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SUCCESSION FOOD CHAIN: Without proper planning, you may find yourself as prey on the farm or ranch. Consider the threat of predators when building a succession plan.

Protecting your operation from predators

The word “predator” takes on a new meaning when building a succession plan.

By Michael A. Dolan

Predators, depending on the day, can be your friend or your foe. The owls and foxes keep down the rodent population. Coyotes and mountain lions prey on cattle and sheep. When we think about our spouse and our family, it is nice to know we are at the top of the food chain.

But are we? And, if we are not, how do we protect ourselves and our family from a potential predator? Let me share an example.

Butch and Sally have been married for 30 years, and they have a son and a daughter. With the land Butch inherited from his parents and the additional property they accumulated working hard together, they now have a significant farm and ranch operation encompassing more than 3,000 acres. Everything is going well.

One Friday evening, Butch is returning from a hard day on the ranch when his truck is hit head-on by a drunk driver. Butch is killed instantly. The tragedy hits their operation hard, but Sally is determined to continue their way of life; and because of her strength and dedication, things are going well.

A year after Butch’s death, Sally meets Ed at the county fair. Sally and Ed begin to see more and more of each other, and a year later, Ed asks Sally to marry him. She is head over heels in love with Ed. She agrees, and they are married in an informal ceremony at the ranch. Ed has two children of his own, and he and Sally bring their families together, but they both struggle to develop a relationship with each other’s children.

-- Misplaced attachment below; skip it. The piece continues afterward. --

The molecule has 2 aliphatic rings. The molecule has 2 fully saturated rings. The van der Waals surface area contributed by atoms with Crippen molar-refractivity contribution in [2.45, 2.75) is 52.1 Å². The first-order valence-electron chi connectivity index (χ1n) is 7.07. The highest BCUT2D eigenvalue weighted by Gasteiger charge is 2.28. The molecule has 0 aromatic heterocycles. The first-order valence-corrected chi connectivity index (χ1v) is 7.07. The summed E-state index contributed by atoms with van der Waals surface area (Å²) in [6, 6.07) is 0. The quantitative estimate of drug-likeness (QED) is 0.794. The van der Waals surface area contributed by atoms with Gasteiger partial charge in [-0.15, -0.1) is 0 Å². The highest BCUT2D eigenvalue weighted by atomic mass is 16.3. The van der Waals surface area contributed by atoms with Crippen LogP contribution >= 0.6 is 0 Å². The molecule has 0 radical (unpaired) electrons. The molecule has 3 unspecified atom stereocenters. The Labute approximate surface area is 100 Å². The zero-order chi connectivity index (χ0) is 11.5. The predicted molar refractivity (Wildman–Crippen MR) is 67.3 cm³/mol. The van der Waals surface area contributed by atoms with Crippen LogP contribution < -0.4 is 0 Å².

Ed has substantial influence on Sally and quickly encourages her to begin to commingle their assets. He even convinces her to transfer substantial portions of the ranch property into his name. Unfortunately for Sally, she discovers that Ed is a predator of the worst sort and is having an affair. She now recognizes that she was being manipulated and taken advantage of. A divorce follows. Because she gifted some assets to Ed and commingled others, Ed walks away from the divorce with a substantial portion of the ranch.

Avoiding trouble

This outcome is all too common, but it doesn’t have to be. If Butch had prepared a well-drafted estate plan prior to his death, that plan could have provided substantial protections for the assets he left to Sally. It also could have contained provisions that would have helped her to protect herself — and her own portion of the assets — against a predator like Ed.

When we think about estate planning, we tend to think about it in regard to accomplishing a quick and low-cost transfer of assets. But, if that is your only focus, you are missing out on some critical advantages and protections that you can provide your family. When you decide to prepare an estate plan, you should learn what all the options and advantages are of a well-counseled and fully implemented plan. There is much more available beyond simply focusing on transferring from husband to wife, or from parents to children. Don’t shortcut the opportunity and protections that quality estate planning can provide, because you and your family may not always be at the top of the food chain.

Dolan, an attorney, helps farm and ranch families achieve comprehensive estate, succession and legacy planning objectives. Dolan is the principal of Dolan & Associates P.C. in Brighton and Westminster, Colo. Learn more at his website, estateplansthatwork.com.

 

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